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Thread: dining table

  1. #1

    dining table

    Well, Ihaven't been around much lately because I had a couple of large (for me) flat work comissions to do. One was two sets of library cabinet/shelves made from alder and delivered unfinished (sorry, didn't get any pics) and the last was a dining table for a lady that nearly drove me crazy...the table and the lady both. She put so many specs on it that I began to think it would be impossible (at least the mechanics of if) but I finally figured out an acceptable solution. I was so anxious to be done with it that the only pictures I got was some my buddy took before it went out the door. The lady required that the table have 4 drop leaves that would fold up under the table when not in use. She reqired the legs be curved as shown, and the top inlayed, and was very particular, yet indecisive, about the colors for the inlay. BTW, a big THANKS! to Mike Henderson for his excellent tutorial on compass roses, it saved me a lot of head scratching. The main wood is white oak, the compass rose purple heart and bloodwood, the background is mesquite crotch, and the rings are bubinga. Unfortunately, there is no pic of the underside to show all the aparatus to make it work. The legs were glue-lammed in a form. the dimensions are 31" tall, 56" diameter, or 40" square with the leaves folded up. Oh yea, another thing she wanted was for the top to have a bar-top finish; the two part epxoy stuff, what a pain. It was so hot here when I was trying to pour the top that the stuff would start hardening before it had self leveled. I ended up scraping and sanding the stuff till it was pretty level, then coated it with some semi-gloss poly. The top is certainly not perfectly smooth, but fortunatly she wanted a bit of a rustic handmade look so it worked. The good part was that the finish ended up looking much more natural that the "plastic wet-look" that bar-top normally produces. Thanks for looking, have a great weekend! Barry

  2. #2
    Join Date
    Nov 2006
    Mountain Home, Arkansas
    Lookin' fine from here.
    I would like to see the hinge arrangement for those fold under leaves.
    "Folks is funny critters."

    Think for yourselves and let others enjoy the privilege to do so, too. ~Voltaire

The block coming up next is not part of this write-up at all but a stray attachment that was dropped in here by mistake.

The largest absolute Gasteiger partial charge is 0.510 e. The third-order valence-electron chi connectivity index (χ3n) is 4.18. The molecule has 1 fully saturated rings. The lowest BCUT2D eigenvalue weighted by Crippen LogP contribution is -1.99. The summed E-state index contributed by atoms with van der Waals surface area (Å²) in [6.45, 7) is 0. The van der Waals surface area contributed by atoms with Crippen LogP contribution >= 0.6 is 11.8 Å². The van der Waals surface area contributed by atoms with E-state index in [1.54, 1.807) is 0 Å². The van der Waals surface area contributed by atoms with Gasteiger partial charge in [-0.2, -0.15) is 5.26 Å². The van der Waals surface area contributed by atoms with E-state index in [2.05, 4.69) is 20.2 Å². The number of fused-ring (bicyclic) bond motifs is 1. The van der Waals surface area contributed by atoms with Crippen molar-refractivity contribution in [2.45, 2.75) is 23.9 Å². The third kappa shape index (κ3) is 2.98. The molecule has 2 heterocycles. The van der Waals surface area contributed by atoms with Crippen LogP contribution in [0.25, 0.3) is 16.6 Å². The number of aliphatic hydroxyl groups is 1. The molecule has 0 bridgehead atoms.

3. #3
    Join Date
    May 2007
    Kansas City, Missouri
    Wow, that is a great looking table Barry. Sorry you had so much trouble with the owner, but it turned out really nice.

    To a small child, the perfect granddad is unafraid of big dogs and fierce storms but absolutely terrified of the word “boo.” – Robert Brault

  4. #4
    Join Date
    Jul 2009
    Amherst, New Hampshire
    Beautiful Barry. Fantastic inlay.
    Faith, Hope & Charity

  5. #5
    Join Date
    Jun 2008
    GTA Ontario Canada
    Wow from me too. That looks fantastic. Inspirational.

  6. #6
    Join Date
    Oct 2006
    nice job barry!
    [SIZE="1"] associated with several importers and manufacturers.[/SIZE]

  7. #7
    Join Date
    Nov 2006
    Delton, Michigan
    very well done barry,,
    If in Doubt, Build it Stout!
    One hand washes the other!
    Don't put off today till tomorrow!

  8. #8
    Way Too Cool.... When I looked at the first pic. I thought "he ruined the corners..." then when I saw the drop leaves lifted, it all made sense. Great job.

  9. #9
    Join Date
    Oct 2009
    Cambridge, MA
    Beautiful detail work on the inlays!
    Seth Rosen, Co-Founder
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  10. #10
    Join Date
    Nov 2006
    Villa Park, CA
    I just saw this post. Great job on the table. Putting in that inlaid ring around the outside of the table is not easy.

    Did you use commercial veneer for the rose inlay or cut your own so that it would be thicker?

    Last edited by Mike Henderson; 10-18-2009 at 02:22 PM.
    Ancora imparo
    Go into the world and do well. But more importantly, go into the world and do good.

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